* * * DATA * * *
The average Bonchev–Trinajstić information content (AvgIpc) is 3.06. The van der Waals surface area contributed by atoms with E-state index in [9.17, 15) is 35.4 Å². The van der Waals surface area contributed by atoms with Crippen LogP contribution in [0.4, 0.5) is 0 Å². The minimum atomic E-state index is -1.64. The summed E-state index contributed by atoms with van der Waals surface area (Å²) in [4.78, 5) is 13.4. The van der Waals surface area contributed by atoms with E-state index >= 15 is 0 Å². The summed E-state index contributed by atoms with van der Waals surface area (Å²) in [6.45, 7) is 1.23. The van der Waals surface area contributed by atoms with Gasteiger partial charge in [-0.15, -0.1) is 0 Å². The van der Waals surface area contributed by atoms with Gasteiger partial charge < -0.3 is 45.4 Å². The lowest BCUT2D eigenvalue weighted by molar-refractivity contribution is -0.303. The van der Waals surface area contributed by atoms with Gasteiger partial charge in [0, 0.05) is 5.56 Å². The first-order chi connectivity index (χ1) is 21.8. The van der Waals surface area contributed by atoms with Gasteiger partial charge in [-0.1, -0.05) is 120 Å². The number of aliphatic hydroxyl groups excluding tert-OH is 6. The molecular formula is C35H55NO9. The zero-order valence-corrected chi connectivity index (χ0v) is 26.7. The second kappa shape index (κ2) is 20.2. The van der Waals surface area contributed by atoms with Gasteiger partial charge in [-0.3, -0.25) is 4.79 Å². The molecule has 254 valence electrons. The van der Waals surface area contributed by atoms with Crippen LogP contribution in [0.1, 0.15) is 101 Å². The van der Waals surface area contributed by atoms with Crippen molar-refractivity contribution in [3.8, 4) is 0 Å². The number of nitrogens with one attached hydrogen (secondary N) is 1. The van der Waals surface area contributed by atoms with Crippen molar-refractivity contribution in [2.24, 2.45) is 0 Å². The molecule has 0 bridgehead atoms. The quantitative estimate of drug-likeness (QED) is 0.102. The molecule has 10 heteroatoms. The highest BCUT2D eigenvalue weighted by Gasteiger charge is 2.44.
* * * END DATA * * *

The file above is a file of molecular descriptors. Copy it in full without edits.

The average Bonchev–Trinajstić information content (AvgIpc) is 3.06. The van der Waals surface area contributed by atoms with E-state index in [9.17, 15) is 35.4 Å². The van der Waals surface area contributed by atoms with Crippen LogP contribution in [0.4, 0.5) is 0 Å². The minimum atomic E-state index is -1.64. The summed E-state index contributed by atoms with van der Waals surface area (Å²) in [4.78, 5) is 13.4. The van der Waals surface area contributed by atoms with E-state index >= 15 is 0 Å². The summed E-state index contributed by atoms with van der Waals surface area (Å²) in [6.45, 7) is 1.23. The van der Waals surface area contributed by atoms with Gasteiger partial charge in [-0.15, -0.1) is 0 Å². The van der Waals surface area contributed by atoms with Gasteiger partial charge < -0.3 is 45.4 Å². The lowest BCUT2D eigenvalue weighted by molar-refractivity contribution is -0.303. The van der Waals surface area contributed by atoms with Gasteiger partial charge in [0, 0.05) is 5.56 Å². The first-order chi connectivity index (χ1) is 21.8. The van der Waals surface area contributed by atoms with Gasteiger partial charge in [-0.1, -0.05) is 120 Å². The number of aliphatic hydroxyl groups excluding tert-OH is 6. The molecular formula is C35H55NO9. The zero-order valence-corrected chi connectivity index (χ0v) is 26.7. The second kappa shape index (κ2) is 20.2. The van der Waals surface area contributed by atoms with Gasteiger partial charge in [-0.3, -0.25) is 4.79 Å². The molecule has 254 valence electrons. The van der Waals surface area contributed by atoms with Crippen LogP contribution in [0.1, 0.15) is 101 Å². The van der Waals surface area contributed by atoms with Crippen molar-refractivity contribution in [3.8, 4) is 0 Å². The number of nitrogens with one attached hydrogen (secondary N) is 1. The van der Waals surface area contributed by atoms with Crippen molar-refractivity contribution in [2.24, 2.45) is 0 Å². The molecule has 0 bridgehead atoms. The quantitative estimate of drug-likeness (QED) is 0.102. The molecule has 10 heteroatoms. The highest BCUT2D eigenvalue weighted by Gasteiger charge is 2.44.